Predicting the future: marble runs, binary and the I Ching

by Paul Curzon, Queen Mary University of London

Image by Sergio Camacho Camacho S. A. from Pixabay

Binary is at the core of the digital world, underpinning everything computers do. The mathematics behind binary numbers was worked out by the great German mathematician Gottfried Wilhelm Leibniz in the 17th century. He even imagined a computing machine a century before Babbage, and two centuries before the first actual computers. He was driven in part by an ancient Chinese text used for divination: predicting the future.

I Ching

Leibniz was interested in the ancient Chinese text, the I Ching because he noticed it contained an intriguing mathematical pattern. The pattern was in the set of 64 symbols it used for predicting the future. The pattern corresponded to the counting sequence we now know of as binary numbers (see I Ching binary). Leibniz was obviously intrigued by the patterns as a sequence of numbers. Already an admirer of the great Chinese philosopher, Confucius, he thought that the I Ching showed that Chinese philosophers had long ago thought through the same ideas he was working on. Building on the work of others who had explored non-decimal mathematics, he worked out the maths of how to do calculations with binary: addition, subtraction, multiplication, and division as well as logical operations such as ‘and’, ‘or’ and ‘not’ that underpin modern computers.

Algorithms embedded in machines

Having worked out the mathematics and algorithms for doing arithmetic using binary, he then went further. He imagined how machines might use binary to do calculations. He also created very successful gadgets for doing arithmetic in decimal, but saw the potential of the simplicity of the binary system for machines. He realised that binary numbers could easily be represented physically as patterns of marbles and the absence of marbles. These marbles could flow along channels under the power of gravity round a machine that manipulated them following the maths he had worked out.

His computer would have been a giant marble run!

A container would hold marbles at the top of a machine. Then, by opening holes in its base above different channels, a binary number could be input into the machine. An open hole corresponded to a 1 (so a marble released) and a closed hole corresponded to a 0 (no marble). The marbles rolled down the channels with each channel corresponding to a column in a binary number. The marbles travelled to different parts of the machine where they could be manipulated to do arithmetic. They would only move from one column to another as a result of calculations, such as carry operations.

Addition of digits in binary is fairly simple: 0+0 = 0 (if no marbles arrive then none leave); 0+1 = 1+0 = 1 (if only one marble arrives then one marble leaves; (1+1 = 2 = 10) if two marbles arrive in a channel then none leave that channel, but one is passed to the next channel (a carry operation). The first rules are trivial, open the holes and either a marble will or will not continue. Adding two ones is a little more difficult but Leibniz envisioned a gadget that did this, so that whenever two marbles arrived in a channel together, one was discarded, but the other passed to the adjacent channel. By inputting two binary numbers into the same set of channels connected to a mechanical gadget doing this addition on each channel, the number emerging is a new binary number corresponding to the sum.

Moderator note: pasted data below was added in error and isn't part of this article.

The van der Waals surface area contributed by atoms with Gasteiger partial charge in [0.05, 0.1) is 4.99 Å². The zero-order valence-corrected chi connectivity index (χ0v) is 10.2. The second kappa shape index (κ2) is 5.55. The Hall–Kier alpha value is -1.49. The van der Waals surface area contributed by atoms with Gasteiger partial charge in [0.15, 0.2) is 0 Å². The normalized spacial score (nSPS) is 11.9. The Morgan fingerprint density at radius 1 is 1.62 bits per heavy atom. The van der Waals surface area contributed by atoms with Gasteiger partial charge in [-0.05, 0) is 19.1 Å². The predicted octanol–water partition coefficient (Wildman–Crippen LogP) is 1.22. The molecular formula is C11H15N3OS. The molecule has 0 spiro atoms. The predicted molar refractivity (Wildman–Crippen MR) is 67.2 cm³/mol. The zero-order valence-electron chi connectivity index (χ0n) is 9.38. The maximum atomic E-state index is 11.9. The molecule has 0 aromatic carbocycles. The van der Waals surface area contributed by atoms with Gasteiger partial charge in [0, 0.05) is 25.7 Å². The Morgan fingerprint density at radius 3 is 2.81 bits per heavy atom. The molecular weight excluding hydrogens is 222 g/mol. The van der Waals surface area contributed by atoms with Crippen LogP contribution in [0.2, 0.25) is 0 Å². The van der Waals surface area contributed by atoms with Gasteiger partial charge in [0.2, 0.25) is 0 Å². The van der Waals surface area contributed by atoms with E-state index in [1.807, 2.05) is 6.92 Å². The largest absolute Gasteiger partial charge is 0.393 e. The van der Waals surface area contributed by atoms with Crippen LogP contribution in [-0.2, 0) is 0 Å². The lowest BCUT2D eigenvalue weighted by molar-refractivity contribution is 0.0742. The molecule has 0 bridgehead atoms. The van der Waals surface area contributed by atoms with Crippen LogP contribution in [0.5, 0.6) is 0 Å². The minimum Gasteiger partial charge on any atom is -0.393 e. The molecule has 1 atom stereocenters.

Multiplication by two can be done by shifting the tray holding the number along a place to the left. In decimal, to multiply a number by ten, we just put a 0 on the end. This is equivalent to shifting the number to the left: 123 becomes 1230. In binary the same thing happens when we multiply by 2: put a 0 on the end so shift to the left and the binary number is twice as big (11 meaning 2+1 = 3 becomes 110 meaning 4+2+0 = 6). Multiplication of two numbers could therefore be done by a combination of repeated shifts of the marbles of one number, releasing copies of it or not based on the positions of the 1s in the other number. The series of shifted numbers were then just added together. This is just a simplified version of how we do long multiplication.

To multiply 110 by 101, you multiply 110 by each digit of 101 in turn. This just involves shifts, and then discarding or keeping numbers. First multiply 110 by 1 (the ones digit of 101) giving 110. Write it down. Now shift 110 one place to give 1100 and multiply by 0 (the twos digit of 101). This just gives 0000. Write it below the previous number. Shift 110 by another place to give 11000. Multiply it by 1 (the fours digit of 101). That gives 11000. Write it down below the others. Add all three numbers to get the answer (see box).

The basics of a computer

Leibniz had not only worked out binary arithmetic, the basis of a computer’s arithmetic-logical unit (ALU), he had also seen how binary numbers could flow around a machine doing calculations. Our computers use pulses of electricity instead of marbles, but the basic principles he imagined are pretty close to how modern computers work: binary numbers being manipulated as they flow from one computational unit to the next. Leibniz didn’t make his machine, it was more a thought experiment. However, helped by I Ching, a book for divining the future, he did essentially predict how future computers would work.

More on …

Related Magazines …

This article was funded by UKRI, through Professor Ursula Martin’s grant EP/K040251/2 and grant EP/W033615/1.

Leave a Reply

Fill in your details below or click an icon to log in: Logo

You are commenting using your account. Log Out /  Change )

Twitter picture

You are commenting using your Twitter account. Log Out /  Change )

Facebook photo

You are commenting using your Facebook account. Log Out /  Change )

Connecting to %s